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Because Italy is taking Covid-19 very seriously
Is it safe to visit Italy? After coming out of lockdown, the country has taken every precaution possible to make sure the answer is “yes”.
Life from a distance: Thanks to the current guidelines, it’ll be like having your own travel bubble. Waiting for your gelato? 1m distance. At a restaurant? 1m between you and your fellow diners. On the beach? You’ll have a spacious 10 square meters to lay under a parasol and relaaaax.
Clean hands, clear mind: You’ll find a reassuring hand sanitiser dispenser pretty much everywhere you go – hotel reception, cafe, museum, boutique, terminal, spa, street market, you name it.
All-booked, cash-free: You can book a lot in advance, from restaurant to museum visit to gym sesh. Italy’s also ramped up electronic payments so you can go contactless. One less thing to worry about!
Al fresco is the besto: A key recommendation for travelers in the time of coronavirus is to spend more time outdoors. Not that you were planning to do otherwise in the country that pioneered the al fresco experience.
Tip: UK tourists can visit Italy starting from July 4. However, just to be sure, you should always keep an eye on the latest travel guidance.
Because it’s cheap to get there right now
Now that Italy is ready to host UK tourists for the summer, you might be wondering where to go. Here are some deals to help you make a decision.
Mountains, fashion and the marvels of Venice. These are just some of the treasures to be found in this region.
You’ve seen it in the movies. You’ve seen it in travel shows. Now take in its lush landscapes, timeless towns and wondrous wines in person.
A truly local Italian experience. Oh, and some of the best food in Italy.
The best pizza in the world. The Italy you picture when you close your eyes. You know, sun, sea and rustic vibes.
Sicily and Sardinia
Volcanoes and explosive flavours on the one hand. Chilled out nature on the other. In any case, ideal for a turn-the-notifications-off getaway.
Famously where all roads lead to. The history (and the gelato) is what attracts people… but don’t sleep on its less-known attractions.
Tip: To get peace of mind about where you’re staying, check what precautions hotels are taking during your search by visiting their websites. Many may also offer more flexibility with cancellations.
Because the food is *chef’s kiss*
On a pizza pilgrimage? Head to Naples, the birthplace of the miracle circle. But if you want to dig deeper into the ridiculous richness that is Italian cuisine, here’s a little tasting menu spanning Italy’s most delicious regions.
Cheeses and wines
To find yourself in tannin and lactose induced heaven:
- Tap into Tuscan bliss with a nutty block of Pecorino Toscano and a bright Chianti
- Cut into the smoky flavours of Scamorza with a citrusy sip of Verdicchio
- Complement the deep flavors of Taleggio with a delicate red Barbaresco
Depending on where you visit, keep an eye out for local favourites like:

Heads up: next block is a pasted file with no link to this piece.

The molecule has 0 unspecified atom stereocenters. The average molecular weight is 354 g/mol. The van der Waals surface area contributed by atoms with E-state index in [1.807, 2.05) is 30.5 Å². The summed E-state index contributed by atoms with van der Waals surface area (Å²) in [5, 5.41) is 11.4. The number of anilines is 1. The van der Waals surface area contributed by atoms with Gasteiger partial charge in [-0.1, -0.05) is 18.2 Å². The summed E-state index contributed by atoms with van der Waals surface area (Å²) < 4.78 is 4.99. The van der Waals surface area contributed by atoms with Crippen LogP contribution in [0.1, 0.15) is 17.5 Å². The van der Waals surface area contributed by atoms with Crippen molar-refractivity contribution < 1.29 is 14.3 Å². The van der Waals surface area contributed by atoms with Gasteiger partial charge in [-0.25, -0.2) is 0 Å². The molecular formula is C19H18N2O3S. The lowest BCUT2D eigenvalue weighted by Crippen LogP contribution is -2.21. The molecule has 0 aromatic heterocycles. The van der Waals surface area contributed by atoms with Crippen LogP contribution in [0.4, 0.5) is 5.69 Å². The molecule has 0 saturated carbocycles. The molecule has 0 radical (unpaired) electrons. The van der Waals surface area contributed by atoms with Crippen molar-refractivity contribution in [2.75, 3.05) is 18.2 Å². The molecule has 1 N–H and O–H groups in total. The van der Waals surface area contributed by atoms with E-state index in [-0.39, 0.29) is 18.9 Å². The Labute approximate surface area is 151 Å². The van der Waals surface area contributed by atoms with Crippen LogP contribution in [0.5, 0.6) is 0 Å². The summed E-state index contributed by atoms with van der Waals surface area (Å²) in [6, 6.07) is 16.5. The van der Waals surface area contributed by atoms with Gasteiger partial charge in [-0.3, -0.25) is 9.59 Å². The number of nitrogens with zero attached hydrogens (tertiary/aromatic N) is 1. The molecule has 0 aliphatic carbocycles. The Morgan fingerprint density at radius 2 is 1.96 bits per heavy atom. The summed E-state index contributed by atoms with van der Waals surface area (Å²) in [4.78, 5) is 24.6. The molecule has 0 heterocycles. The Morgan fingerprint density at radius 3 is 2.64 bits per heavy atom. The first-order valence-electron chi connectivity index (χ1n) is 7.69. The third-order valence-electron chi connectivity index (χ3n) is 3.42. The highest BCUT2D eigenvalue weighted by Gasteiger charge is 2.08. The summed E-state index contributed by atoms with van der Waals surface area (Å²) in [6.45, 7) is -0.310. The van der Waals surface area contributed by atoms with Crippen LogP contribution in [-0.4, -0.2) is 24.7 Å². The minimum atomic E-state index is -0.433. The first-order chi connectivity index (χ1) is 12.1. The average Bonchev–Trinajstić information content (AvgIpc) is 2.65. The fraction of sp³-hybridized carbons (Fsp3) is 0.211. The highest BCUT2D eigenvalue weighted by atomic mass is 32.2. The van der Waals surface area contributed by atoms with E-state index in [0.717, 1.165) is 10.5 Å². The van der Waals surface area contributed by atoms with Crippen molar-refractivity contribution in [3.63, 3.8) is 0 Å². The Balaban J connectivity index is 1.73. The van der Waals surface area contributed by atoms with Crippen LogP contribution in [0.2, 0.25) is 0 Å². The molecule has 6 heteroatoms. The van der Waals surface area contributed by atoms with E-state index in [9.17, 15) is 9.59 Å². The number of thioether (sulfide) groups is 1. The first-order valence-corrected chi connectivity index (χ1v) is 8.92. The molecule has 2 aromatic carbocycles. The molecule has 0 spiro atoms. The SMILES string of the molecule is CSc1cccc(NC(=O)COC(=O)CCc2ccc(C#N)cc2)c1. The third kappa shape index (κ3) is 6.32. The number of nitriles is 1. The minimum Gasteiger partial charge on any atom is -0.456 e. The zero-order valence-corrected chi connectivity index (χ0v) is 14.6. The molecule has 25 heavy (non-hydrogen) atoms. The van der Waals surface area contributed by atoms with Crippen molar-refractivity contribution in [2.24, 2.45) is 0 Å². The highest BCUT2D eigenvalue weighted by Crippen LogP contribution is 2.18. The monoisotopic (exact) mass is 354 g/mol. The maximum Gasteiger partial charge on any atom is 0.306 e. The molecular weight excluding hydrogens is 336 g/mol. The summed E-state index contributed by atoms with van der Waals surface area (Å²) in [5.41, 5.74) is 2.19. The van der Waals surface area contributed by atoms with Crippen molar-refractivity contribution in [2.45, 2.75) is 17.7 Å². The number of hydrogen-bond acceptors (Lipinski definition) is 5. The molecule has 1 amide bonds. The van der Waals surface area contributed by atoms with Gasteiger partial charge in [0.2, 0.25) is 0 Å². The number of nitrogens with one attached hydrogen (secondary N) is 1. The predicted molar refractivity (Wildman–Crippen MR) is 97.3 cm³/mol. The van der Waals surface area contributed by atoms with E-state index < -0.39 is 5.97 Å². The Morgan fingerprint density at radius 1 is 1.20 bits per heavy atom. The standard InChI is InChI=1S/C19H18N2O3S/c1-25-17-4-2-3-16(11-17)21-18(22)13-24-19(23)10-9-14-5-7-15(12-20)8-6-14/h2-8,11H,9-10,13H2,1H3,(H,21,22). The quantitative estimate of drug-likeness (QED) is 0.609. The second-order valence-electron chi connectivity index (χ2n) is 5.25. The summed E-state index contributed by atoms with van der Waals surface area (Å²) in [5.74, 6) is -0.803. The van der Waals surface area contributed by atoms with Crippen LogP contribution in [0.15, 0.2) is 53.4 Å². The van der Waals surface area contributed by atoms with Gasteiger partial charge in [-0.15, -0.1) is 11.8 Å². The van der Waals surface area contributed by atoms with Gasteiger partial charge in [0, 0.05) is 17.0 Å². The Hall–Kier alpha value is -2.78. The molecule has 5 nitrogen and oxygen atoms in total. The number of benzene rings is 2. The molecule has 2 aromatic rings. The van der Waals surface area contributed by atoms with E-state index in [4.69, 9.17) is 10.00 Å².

Tagliatelle Bolognese: Balsamic vinegar. Parma ham. Parmegiano Reggiano. The Emilia-Romagna region is home to many culinary superstars. But this legendary duo of fresh pasta sheets wrapped around a rich pork-veal ragu rules supreme here.
Sarde a beccafico: Salty sardines stuffed with fragrant pine nuts, raisins and breadcrumbs. A perfect representative of Sicily’s out-of-the-ordinary, out-of-this-world cuisine.
Carciofi alla giudia: Crispy, fried artichoke hearts. Simple yet sublime. Just like another Roman classic, Pasta e Ceci, a hearty, humble chickpea-pasta stew.
A hot summer’s day spent out and about calls for a cool treat, right?
Granita: Sicily’s response to gelato, this crunchy, icy wonder is perfect to fend off the island’s baking sun. Pair lemon or coffee granita with a brioche bun for a primo start to the day.
Semifreddo: Literally a “half-frozen” cake. With varieties ranging from strawberry to almond to chocolate, there’s something for every sweet tooth.
Affogato: Coffee or dessert, can’t decide? Why not both? A shot of espresso poured over ice cream makes for a refreshing, rejuvenating mix.
Tip: There’s one golden rule to coffee in Italy. Cappuccino before noon, espresso any time – including after midnight!
Dining as a form of art
Tradition is all good and well.
But if you want a once-in-a-lifetime experience, make a reservation (well in advance) at Il Pagliaccio in Rome, Le Calandre near Venice, or Osteria Francescana in Modena – which also featured on the hit Netflix show, Chef’s Table.
Because the landscapes will bring out your inner artist
It’s no coincidence so many earth-shattering works of art came from Italy, given all the natural inspiration lying around. Here are some worth exploring.
Gran Paradiso National Park: The first national park in Italy, established in 1922, this Alpine oasis in Piedmont is also a refuge for the endangered, extra-long horned ibix goat.
Lakes in and around the Alps: Lake Como and Garda may get the spotlight, but there are plenty others where you might find even more tranquility just for yourself. For example, Lake Orta and Maggiore in Piedmont, or Lake Molveno in Trentino. You can even find a mountainous lagoon further south, a 1.5 hour drive from Rome, at Lake Fucine.
Gran Sasso d’Italia in Abruzzo: Green landscapes. The highest peaks of the Apennines. A perfect place for those who like to take their time and unwind.